2. The audtools returns a directory, which contains white-spaces.
  3. audtool includes ~ for the home directory

Here a proposal on howto address these issues:

GetArt ()
{
    file_path="$(audtool --current-song-tuple-data file-path)"
    file_path="$(readlink -f "$(bash -c "echo $file_path")")"
    if [[ ! -d $file_path ]]; then
        echo "error: $file_path does not exists"
        exit 1
    fi
    folder_jpg="$file_path/folder.jpg"
    if [[ ! -e "$folder_jpg" ]]; then
        cp ~/Work/vinyl.png /tmp/cover.png
    else
        convert "$folder_jpg" -resize 120x120 /tmp/cover.png
    fi
}

The "$(command)" handles the white-spaces in the folder name (if there are any). Don't use cd inside a script, if you don't need it. Checking if the return string is a directory is always a good idea. Working with the absolute path is in most cases better and prevents the execution of commands in the wrong folder.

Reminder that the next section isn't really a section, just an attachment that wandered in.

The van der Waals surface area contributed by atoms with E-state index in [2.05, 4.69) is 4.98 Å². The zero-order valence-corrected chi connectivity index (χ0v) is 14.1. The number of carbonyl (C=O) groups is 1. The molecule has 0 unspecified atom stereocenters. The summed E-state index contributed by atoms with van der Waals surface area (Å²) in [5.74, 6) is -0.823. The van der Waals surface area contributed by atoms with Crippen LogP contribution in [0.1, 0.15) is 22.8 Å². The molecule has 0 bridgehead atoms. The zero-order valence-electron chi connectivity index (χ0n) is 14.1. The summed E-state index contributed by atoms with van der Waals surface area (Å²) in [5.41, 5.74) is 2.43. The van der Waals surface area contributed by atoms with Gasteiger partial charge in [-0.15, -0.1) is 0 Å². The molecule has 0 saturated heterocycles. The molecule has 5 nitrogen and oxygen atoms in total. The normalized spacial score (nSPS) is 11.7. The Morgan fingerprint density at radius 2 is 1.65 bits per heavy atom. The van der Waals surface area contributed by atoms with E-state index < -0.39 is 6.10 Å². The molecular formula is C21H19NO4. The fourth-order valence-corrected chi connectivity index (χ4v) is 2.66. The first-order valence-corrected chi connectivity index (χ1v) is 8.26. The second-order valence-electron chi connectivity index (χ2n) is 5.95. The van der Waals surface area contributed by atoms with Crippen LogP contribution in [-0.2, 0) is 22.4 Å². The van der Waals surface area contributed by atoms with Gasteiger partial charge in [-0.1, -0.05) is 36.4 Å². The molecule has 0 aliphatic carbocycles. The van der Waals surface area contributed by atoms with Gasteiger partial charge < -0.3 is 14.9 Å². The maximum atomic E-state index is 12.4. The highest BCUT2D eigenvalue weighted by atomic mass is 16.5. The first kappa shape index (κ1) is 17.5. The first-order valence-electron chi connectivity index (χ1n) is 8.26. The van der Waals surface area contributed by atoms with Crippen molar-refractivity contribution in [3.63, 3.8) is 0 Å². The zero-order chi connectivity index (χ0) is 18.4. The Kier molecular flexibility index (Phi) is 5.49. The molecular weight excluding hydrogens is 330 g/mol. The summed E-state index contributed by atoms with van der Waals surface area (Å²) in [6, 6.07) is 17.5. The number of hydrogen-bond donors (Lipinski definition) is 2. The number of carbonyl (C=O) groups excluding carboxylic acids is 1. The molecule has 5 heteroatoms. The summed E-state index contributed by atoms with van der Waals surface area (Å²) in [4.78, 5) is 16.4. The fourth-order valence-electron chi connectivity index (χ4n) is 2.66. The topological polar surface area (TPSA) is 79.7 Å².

Notes to the ~ expansion in bash:

The expansion of the ~ is handled by the bash, so readlink -f does not help here. So the variable containing the ~ must be executed un-quoted to be expanded (I updated the script). This can of course be handled in a single line...

# expansion from current bash
$ set -x; readlink -f ~; set +x
+ readlink -f /home/user
/home/user
+ set +x

# expansion will not work, with quoted ~
$ set -x; readlink -f '~'; set +x
+ readlink -f '~'
/home/user/~
+ set +x

# expansion from un-quoted ~ with sub-shell
$ set -x; readlink -f "$(bash -c "echo ~")"; set +x
++ bash -c 'echo ~'
+ readlink -f /home/user
/home/user
+ set +x
  • 1
    audtool will often, but not always, output paths that need to undergo tilde expansion, such as ~/Albums/Dave Brubeck Quartet - Time Out. I'm pretty sure this is what motivated the OP to try to induce the shell to perform expansions in the path. Clearly most of the expansions (and splitting) that will happen with the techniques the OP attempted is not desired. But it seems to me that some processing of the output of audtool --current-song-tuple-data file-path is still needed. In [[, not even tilde expansion happens on the operand of -d . – Eliah Kagan Jun 12 at 8:26